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I have a handler similar to the following, which essentially responds to a command and sends a whole bunch of commands to a different queue.

    public void Handle(ISomeCommand message)
    {
        int i=0;
        while (i < 10000)
        {
            var command = Bus.CreateInstance<IAnotherCommand>();
            command.Id = i;
            Bus.Send("target.queue@d1555", command);
            i++;
        }
    }

The issue with this block is, until the loop is fully completed none of the messages appear in the target queue or in the outgoing queue. Can someone help me understand this behavior?

Also if I use Tasks to send messages within the Handler as below, messages appear immediately. So two questions on this,

  1. What's the explanation on Task based Sends to go through immediately?
  2. Are there are any ramifications on using Tasks with in message handlers?

    public void Handle(ISomeCommand message)
    {
        int i=0;
        while (i < 10000)
        {
            System.Threading.ThreadPool.QueueUserWorkItem((args) =>
            {
                var command = Bus.CreateInstance<IAnotherCommand>();
                command.Id = i;
                Bus.Send("target.queue@d1555", command);
                i++;
            });
        }
    }
    

Your time is much appreciated!

share|improve this question
    
Is the bus transport configured to be transactional? If so, then in the first case, MSMQ will wait for the entire message to be handled without exception before dispatching the messages. This is to prevent messages from going out that need to be "cancelled" later on due to an exception. In the second case, messages are sent on a different thread and therefore don't tie into the original transaction. – eulerfx Nov 15 '12 at 0:00
    
Yes the queues and the bus are configured to be transactional. And this is what I have concluded until I've seen the behavior with Tasks. – D. Luffy Nov 15 '12 at 1:26
up vote 4 down vote accepted

First question: Picking a message from a queue, running all the registered message handlers for it AND any other transactional action(like writing new messages or writes against a database) is performed in ONE transaction. Either it all completes or none of it. So what you are seeing is the expected behaviour: picking a message from the queue, handling ISomeCommand and writing 10000 new IAnotherCommand is either done completely or none of it. To avoid this behaviour you can do one of the following:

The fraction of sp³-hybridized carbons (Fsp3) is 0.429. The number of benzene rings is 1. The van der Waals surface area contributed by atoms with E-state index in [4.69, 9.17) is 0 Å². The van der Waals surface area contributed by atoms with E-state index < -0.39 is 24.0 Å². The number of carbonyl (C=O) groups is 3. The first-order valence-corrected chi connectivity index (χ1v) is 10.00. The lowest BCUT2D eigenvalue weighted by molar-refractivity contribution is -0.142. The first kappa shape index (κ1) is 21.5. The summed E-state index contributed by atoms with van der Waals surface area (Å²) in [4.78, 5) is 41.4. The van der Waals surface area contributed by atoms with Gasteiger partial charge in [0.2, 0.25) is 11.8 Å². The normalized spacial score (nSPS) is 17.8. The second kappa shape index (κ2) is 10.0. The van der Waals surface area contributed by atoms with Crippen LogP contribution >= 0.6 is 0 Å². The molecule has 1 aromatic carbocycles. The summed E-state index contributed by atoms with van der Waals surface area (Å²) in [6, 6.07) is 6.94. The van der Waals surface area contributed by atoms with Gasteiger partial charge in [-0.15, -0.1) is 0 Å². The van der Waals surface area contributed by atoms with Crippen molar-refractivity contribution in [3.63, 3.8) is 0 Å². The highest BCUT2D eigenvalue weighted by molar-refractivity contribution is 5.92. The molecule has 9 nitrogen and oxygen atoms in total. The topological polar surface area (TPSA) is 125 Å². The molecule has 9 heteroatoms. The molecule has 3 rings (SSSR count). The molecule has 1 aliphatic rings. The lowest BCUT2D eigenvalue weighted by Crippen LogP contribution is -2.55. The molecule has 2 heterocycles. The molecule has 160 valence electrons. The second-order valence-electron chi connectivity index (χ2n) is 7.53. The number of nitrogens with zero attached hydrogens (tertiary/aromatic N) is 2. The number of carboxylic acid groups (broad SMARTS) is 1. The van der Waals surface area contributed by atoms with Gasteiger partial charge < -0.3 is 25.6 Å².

1. Configure your NServiceBus endpoint to not be transactional

    public class EndpointConfig : IConfigureThisEndpoint, AsA_Publisher,IWantCustomInitialization
    {
        public void Init()
        {
            Configure.With()
                .DefaultBuilder()
                .XmlSerializer()
                .MsmqTransport()
                .IsTransactional(false)
                .UnicastBus();
        }
    }
    
  2. Wrap the sending of IAnotherCommand in a transaction scope that suppresses the ambient transaction.

    public void Handle(ISomeCommand message)
    { 
        using (new TransactionScope(TransactionScopeOption.Suppress)) 
        { 
            int i=0; 
            while (i < 10000) 
            { 
                var command = Bus.CreateInstance(); 
                command.Id = i; 
                Bus.Send("target.queue@d1555", command); 
                i++; 
            } 
        } 
    } 
    
  3. Issue the Bus.Send on another thread, by either starting a new thread yourself, using System.Threading.ThreadPool.QueueUserWorkItem or the Task classes. This works because an ambient transaction is not automatically carried over to a new thread.

Second question: The ramifications of using Tasks, or any of the other methods I mentioned, is that you have no transactional quarantee for the whole thing.

How do you handle the case where you have generated 5000 IAnotherMessage and the power suddenly goes out?

If you use 2) or 3) the original ISomeMessage will not complete and will be retried automatically by NServiceBus when you start up the endpoint again. End result: 5000 + 10000 IAnotherCommands.

If you use 1) you will lose IAnotherMessage completely and end up with only 5000 IAnotherCommands.

Using the recommended transactional way, the initial 5000 IAnotherCommands would be discarded, the original ISomeMessage comes back on the queue and is retried when the endpoint starts up again. Net result: 10000 IAnotherCommands.

share|improve this answer

If memory serves NServiceBus wraps the calls to the message handlers in a TransactionScope if the transaction option is used and TransactionScope needs some help to be cross-thread friendly:

TransactionScope and multi-threading

share|improve this answer

If you are trying to reduce overhead you can also bundle your messages. The signature for the send is Bus.Send(IMessage[]messages). If you can guarantee that you don't blow up the size limit for MSMQ, then you could Send() all the messages at once. If the size limit is an issue, then you can chunk them up or use the Databus.

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